This checks out the ignition circuit. You said you checked the timing but are not sure by what method. Here is a sure way to set the timing. But before setting the timing, I suggest you change the points and condenser set to the modern point plate. If you haven't done this already you will find it much more reliable for a car you are going to drive. Dependability and reliability is the reason for changing to the modern type points and condenser. When doing this be sure to remove the old condenser from the distributor body. See firing order in the diagram below.

Here's the procedure I use to set timing. It works every time for me and away to insure you have set the timing correctly every time.

  1. Set the points to .020.
  2. Check to clearance between the distributor rotor and each of the four contacts inside the distributor body. You can carefully bend the rotor tab or file each of the body contacts to get .025 to .030 clearance between the rotor and each contact.
  3. Set the timing pin in the timing gear cover to the detent. Remove #1 spark plug and look down the hole to make sure #1 piston at the very top of the stroke. (make sure you are observing the piston and not the valve).
  4. Set the steering column spark lever full up position (full retard). With the distributor body in place, make sure the distributor plate arm is fully against the far end of the body opening. Then pull the spark lever full down and check to see that the distributor arm is fully against the other side of the body opening. This checks to see that you are getting a full 20 degrees of advance. Now reset the spark lever full up.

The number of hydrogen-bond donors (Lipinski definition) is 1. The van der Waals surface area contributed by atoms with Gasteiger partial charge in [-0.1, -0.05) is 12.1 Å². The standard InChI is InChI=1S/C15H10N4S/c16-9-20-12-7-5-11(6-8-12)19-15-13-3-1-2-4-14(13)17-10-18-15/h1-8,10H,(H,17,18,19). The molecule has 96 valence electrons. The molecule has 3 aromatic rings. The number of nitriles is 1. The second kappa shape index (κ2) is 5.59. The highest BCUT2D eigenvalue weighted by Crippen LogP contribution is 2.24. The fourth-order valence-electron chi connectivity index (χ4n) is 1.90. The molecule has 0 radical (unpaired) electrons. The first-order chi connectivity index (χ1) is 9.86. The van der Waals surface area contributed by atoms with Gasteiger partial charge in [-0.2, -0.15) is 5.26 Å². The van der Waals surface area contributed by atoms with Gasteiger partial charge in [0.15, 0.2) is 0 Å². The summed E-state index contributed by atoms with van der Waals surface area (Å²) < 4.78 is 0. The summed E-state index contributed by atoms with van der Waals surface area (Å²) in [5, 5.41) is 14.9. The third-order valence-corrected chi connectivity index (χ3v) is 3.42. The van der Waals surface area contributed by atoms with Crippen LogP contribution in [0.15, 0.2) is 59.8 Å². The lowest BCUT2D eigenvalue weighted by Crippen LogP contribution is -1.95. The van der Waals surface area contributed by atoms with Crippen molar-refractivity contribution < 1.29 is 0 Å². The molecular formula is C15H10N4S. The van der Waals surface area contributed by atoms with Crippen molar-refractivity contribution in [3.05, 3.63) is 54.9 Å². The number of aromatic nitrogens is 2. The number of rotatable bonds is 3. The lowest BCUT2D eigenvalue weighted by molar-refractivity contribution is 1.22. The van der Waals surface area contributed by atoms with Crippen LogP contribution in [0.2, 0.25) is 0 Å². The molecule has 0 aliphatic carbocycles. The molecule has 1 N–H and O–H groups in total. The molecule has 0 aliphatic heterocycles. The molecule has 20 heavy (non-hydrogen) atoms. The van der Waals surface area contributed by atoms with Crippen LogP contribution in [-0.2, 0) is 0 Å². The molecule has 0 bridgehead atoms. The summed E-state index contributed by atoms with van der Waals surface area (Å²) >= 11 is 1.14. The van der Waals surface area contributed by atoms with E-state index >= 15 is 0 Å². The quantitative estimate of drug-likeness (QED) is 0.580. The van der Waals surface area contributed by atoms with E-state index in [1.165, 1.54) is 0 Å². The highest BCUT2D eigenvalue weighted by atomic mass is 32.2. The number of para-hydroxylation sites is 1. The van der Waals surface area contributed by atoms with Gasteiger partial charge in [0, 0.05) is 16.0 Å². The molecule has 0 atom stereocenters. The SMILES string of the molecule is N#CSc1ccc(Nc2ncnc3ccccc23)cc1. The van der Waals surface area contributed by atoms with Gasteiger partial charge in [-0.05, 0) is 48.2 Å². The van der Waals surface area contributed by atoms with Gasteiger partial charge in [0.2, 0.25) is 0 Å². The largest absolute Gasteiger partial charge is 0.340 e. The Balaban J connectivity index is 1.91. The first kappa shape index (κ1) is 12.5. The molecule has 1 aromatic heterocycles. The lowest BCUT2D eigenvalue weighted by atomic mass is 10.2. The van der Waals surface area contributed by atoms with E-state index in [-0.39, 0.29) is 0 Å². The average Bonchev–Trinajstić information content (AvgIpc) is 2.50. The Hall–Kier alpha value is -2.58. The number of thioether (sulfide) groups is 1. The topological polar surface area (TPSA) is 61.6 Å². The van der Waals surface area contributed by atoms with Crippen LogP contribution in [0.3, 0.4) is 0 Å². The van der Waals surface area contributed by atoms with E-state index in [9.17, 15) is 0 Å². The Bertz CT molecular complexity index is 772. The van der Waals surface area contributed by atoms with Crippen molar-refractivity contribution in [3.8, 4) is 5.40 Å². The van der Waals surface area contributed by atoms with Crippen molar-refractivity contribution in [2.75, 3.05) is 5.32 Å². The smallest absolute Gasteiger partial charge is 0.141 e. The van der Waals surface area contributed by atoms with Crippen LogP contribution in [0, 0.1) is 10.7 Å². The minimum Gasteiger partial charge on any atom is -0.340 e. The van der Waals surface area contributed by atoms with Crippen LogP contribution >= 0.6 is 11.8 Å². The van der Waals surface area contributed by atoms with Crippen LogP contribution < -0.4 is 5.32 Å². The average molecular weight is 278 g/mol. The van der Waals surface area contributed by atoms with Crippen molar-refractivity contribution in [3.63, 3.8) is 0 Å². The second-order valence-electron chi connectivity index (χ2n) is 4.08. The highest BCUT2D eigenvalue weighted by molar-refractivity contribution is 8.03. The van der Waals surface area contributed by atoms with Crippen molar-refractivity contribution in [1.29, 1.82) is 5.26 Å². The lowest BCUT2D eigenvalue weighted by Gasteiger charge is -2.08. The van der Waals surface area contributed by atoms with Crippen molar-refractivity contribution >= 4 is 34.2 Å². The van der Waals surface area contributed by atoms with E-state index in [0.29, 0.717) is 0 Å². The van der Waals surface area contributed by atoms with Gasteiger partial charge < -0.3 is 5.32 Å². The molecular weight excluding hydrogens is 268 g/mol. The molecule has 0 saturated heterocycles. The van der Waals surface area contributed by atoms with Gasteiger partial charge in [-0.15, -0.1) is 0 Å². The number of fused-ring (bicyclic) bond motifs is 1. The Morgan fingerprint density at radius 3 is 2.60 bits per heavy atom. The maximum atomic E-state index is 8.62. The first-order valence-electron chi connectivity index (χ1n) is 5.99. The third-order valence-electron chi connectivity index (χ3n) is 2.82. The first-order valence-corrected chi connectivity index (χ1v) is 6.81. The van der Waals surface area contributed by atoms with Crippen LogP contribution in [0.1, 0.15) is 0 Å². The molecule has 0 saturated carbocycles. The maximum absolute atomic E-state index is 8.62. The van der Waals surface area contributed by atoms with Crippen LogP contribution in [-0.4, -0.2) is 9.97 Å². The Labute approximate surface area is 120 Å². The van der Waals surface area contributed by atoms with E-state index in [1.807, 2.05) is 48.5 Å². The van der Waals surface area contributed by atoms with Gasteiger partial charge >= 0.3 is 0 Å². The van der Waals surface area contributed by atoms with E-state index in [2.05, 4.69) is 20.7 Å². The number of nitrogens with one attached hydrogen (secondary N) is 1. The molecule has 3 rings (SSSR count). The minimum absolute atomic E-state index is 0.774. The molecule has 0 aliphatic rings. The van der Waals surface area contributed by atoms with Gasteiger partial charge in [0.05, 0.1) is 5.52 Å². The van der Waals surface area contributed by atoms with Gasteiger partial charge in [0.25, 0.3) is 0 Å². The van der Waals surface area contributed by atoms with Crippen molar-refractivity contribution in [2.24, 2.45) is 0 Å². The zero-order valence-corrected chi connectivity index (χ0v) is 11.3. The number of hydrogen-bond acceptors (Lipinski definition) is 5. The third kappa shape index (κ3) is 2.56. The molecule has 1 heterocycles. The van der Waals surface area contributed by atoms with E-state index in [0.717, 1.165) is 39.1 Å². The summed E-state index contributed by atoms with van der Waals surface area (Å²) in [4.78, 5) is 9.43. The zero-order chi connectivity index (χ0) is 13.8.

5. From the right side of the engine, the rotor should be pointing to about 5 o'clock position. Loosen the distributor cam screw and rotate the distributor cam clockwise to the point just before the points open on the lobe. Tighten the cam screw down.
  6. With the cam screw tight, try to move the cam clockwise again, i.e., remove all backlash movement. The points should be at a position just before the points open.
  7. Here is the final check. Attach a light or volt meter leads to the tip of the points arm. I made up a test light from a tail light socket with alligator clips on both pigtail wires. Clip one alligator clip to a good ground point and the other clip to the end of the point arm. When the points are closed the light is off, when the points open the light comes on.
  8. Turn the ignition key on. The test light should be off. Now slowly pull the spark lever down and count the number of detents the spark lever arm passes before the test light comes on. The idea is to adjust the points so they open (light on) as the spark lever on the steering column passes the first or second detent on the column. You may have to adjust the distributor cam several times to get this adjustment. The car should start easily with the spark lever in full up position.

With this setting, drive the car with the spark lever set about two notches from the bottom position. At 50 mph on the highway, move the spark lever to full down position for full 20 degrees advance. If the starter is turning over slowly, it will help to improve the ground connection from the battery to the starter. This is done by adding another battery cable from where the braided battery strap connects to the frame cross member, and connect the other end to one of the bell housing bolts just behind the starter motor. You will need a GM battery cable about 30" long. This will provide a better ground connection for the starter and sometimes allow it to turn faster.